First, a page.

Rah Chain of Command

During the first Christmas of WWI,

soldiers crossed trenches to exchange seasonal greetings and talk. … to mingle and exchange food and souvenirs. There were joint burial ceremonies and prisoner swaps, while several meetings ended in carol-singing. Men played games of football with one another, … Fighting continued in some sectors, while in others the sides settled on little more than arrangements to recover bodies. (more)

I just saw the 2005 movie Joyeux Noel on this. The movie itself, and all the reviews I could find, saw these events as a heart-warming story, of heroic soldiers resisting an evil military leadership:

Their castigators are elders who arrive to restore the bellicosity almost as a matter of tradition. (more)

[The movie] invents the notion that the men who took part in the event were subsequently punished. … But there’s no official evidence that such a thing happened, though subsequently the generals learned to rotate soldiers away from a specific section of trench. (more)

But the real military leaders did work to prevent recurrences:

It was never repeated—future attempts at holiday ceasefires were quashed by officers’ threats of disciplinary action (more)

commander of the British II Corps issued orders forbidding friendly communication with the opposing German troops. Adolf Hitler, then a young corporal of the 16th Bavarian Reserve Infantry, was also an opponent of the truce. …

The events of the truce were not reported for a week, in an unofficial press embargo which was eventually broken by The New York Times, published in the then-neutral United States, on 31 December. The British papers quickly followed. … The tone of the reporting was strongly positive, with the Times endorsing the “lack of malice” felt by both sides and the Mirror regretting that the “absurdity and the tragedy” would begin again. …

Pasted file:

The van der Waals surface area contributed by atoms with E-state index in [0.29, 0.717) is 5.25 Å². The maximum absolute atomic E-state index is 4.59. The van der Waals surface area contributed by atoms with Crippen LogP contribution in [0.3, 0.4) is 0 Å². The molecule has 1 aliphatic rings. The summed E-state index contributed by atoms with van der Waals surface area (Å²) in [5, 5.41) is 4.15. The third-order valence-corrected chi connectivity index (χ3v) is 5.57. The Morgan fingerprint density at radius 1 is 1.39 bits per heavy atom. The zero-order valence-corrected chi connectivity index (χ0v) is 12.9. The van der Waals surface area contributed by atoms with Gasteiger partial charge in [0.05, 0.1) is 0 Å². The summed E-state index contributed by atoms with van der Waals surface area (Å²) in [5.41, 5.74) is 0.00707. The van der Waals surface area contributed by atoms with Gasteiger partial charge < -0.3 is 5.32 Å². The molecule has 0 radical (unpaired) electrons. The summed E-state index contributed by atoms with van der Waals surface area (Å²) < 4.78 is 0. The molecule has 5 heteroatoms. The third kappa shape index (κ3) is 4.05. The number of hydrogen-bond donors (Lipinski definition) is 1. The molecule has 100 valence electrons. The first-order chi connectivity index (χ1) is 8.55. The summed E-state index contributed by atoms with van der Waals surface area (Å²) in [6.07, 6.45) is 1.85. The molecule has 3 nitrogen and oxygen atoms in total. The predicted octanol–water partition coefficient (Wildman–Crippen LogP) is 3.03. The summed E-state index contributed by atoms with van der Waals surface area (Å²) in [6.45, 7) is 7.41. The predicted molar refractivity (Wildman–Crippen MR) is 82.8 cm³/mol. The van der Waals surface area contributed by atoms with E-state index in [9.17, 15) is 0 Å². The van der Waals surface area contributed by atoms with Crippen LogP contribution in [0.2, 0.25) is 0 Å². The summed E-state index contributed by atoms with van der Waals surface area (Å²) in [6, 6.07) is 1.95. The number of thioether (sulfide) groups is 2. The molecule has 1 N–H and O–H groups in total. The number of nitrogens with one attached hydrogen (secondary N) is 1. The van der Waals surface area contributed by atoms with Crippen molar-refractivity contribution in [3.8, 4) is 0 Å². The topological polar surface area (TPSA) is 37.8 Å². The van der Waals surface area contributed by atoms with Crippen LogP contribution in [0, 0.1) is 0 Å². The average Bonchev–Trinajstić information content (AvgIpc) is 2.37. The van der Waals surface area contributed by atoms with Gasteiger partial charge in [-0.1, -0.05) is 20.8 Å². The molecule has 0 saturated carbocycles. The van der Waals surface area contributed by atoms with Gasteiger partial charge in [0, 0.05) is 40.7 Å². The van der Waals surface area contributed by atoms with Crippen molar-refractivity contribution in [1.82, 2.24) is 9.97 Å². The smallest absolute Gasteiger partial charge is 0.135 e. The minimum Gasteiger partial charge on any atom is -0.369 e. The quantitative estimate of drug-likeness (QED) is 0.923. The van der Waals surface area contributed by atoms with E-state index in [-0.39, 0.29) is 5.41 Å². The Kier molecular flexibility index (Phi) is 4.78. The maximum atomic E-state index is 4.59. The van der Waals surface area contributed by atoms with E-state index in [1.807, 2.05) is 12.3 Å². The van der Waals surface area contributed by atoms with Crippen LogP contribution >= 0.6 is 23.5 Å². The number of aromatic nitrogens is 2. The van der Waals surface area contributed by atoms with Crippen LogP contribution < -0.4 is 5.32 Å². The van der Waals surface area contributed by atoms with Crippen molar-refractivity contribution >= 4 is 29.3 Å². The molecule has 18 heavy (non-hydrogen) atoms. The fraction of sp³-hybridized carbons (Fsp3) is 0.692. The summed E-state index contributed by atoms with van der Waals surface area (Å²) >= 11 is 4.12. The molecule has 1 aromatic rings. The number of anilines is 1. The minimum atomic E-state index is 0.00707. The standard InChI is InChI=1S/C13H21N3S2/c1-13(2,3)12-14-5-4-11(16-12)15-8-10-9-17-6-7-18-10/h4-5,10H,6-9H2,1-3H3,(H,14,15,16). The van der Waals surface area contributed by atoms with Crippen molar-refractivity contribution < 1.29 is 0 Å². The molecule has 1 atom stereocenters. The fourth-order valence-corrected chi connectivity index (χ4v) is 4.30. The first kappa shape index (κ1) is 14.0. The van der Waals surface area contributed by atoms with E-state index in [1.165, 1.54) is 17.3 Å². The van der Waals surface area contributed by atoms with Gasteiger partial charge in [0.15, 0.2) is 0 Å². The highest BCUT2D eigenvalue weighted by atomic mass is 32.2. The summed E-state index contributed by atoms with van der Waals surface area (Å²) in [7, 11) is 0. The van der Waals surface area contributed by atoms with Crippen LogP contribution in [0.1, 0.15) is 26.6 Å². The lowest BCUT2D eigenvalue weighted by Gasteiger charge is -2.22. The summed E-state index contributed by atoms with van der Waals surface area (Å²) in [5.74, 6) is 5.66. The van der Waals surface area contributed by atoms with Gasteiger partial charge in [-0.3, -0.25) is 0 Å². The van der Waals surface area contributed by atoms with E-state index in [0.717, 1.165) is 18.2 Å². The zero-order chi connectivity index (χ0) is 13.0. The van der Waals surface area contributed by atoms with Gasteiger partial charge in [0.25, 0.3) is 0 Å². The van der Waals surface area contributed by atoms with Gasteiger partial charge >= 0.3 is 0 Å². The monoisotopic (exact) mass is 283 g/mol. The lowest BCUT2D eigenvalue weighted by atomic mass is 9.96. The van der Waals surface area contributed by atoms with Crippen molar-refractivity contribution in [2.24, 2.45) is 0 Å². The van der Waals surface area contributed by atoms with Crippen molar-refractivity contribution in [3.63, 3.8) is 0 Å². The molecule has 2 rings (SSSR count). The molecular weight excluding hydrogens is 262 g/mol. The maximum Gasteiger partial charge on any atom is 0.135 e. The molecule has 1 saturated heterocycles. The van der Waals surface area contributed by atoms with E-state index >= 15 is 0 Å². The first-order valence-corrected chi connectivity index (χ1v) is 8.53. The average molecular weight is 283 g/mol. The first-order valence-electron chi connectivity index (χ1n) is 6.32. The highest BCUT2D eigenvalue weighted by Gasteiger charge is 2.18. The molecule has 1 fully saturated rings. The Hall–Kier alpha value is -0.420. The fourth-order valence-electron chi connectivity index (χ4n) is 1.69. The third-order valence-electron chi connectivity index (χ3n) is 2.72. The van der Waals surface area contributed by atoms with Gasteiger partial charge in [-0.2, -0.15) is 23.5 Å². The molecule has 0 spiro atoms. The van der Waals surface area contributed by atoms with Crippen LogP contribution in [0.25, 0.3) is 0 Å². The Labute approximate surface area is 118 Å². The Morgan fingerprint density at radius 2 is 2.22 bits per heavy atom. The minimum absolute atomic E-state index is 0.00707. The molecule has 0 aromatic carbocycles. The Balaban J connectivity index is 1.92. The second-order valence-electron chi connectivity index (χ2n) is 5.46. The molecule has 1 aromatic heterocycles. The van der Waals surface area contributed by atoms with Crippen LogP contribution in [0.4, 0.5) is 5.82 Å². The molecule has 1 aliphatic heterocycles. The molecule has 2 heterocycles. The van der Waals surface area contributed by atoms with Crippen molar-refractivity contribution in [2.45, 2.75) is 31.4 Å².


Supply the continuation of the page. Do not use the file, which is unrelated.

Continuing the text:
Coverage in Germany was more muted, with some newspapers strongly criticising those who had taken part … In France, … greater level of press censorship … press was eventually forced to respond to the growing rumours by reprinting a government notice that fraternising with the enemy constituted treason. (more)

I find it disturbing that viewers and reviewers aren’t more torn about this. No hesitation or reservations whatsoever expressed. Even though this is depicted in the movie as leading to soldiers deserting and spying on enemy arrangements.

Sure, if all soldiers would always refuse to fight wars, wars would not be possible, and that might be for the better, I’m not sure. But as long as war remains possible, national governments will want to control armies who can protect the nation against hostile armies. They won’t want armies who can decide to start or stop wars whenever they feel like it; they will want armies who accept a chain of command with the government at the top.

Sure, maybe we want soldiers and commanders at various levels to have the freedom to refuse to follow some limited set of commands to commit atrocities. As long as such freedoms are still consistent with our armies defending us from hostile armies. But we simply can’t just let any soldier or commander agree to a local peace any time and place they choose. Just as we can’t let them quit or switch sides anytime they choose. Or sell military equipment or supplies, or rape and pillage any accessible locals, or start new wars with new rivals.

The idea of armies that we control who defend us against hostile armies just isn’t consistent with very high levels of local discretion. Sure, the idea of armies is consistent with some modest levels of local control, and there are some borderline questions about how much discretion is desirable. But wholesale local negotiations of local truces, purposely hidden from commanding officers, surely that at least risks moving into dangerous territory. And an ordinary movie viewer who liked the idea of having armies to protect them from hostile armies should feel at least some wariness about this prospect, and some sympathy for the awkward positions in which such actions place commanding officers.

There’s a chain of command in the army for a reason. A good reason. Even at Christmas in the trenches.

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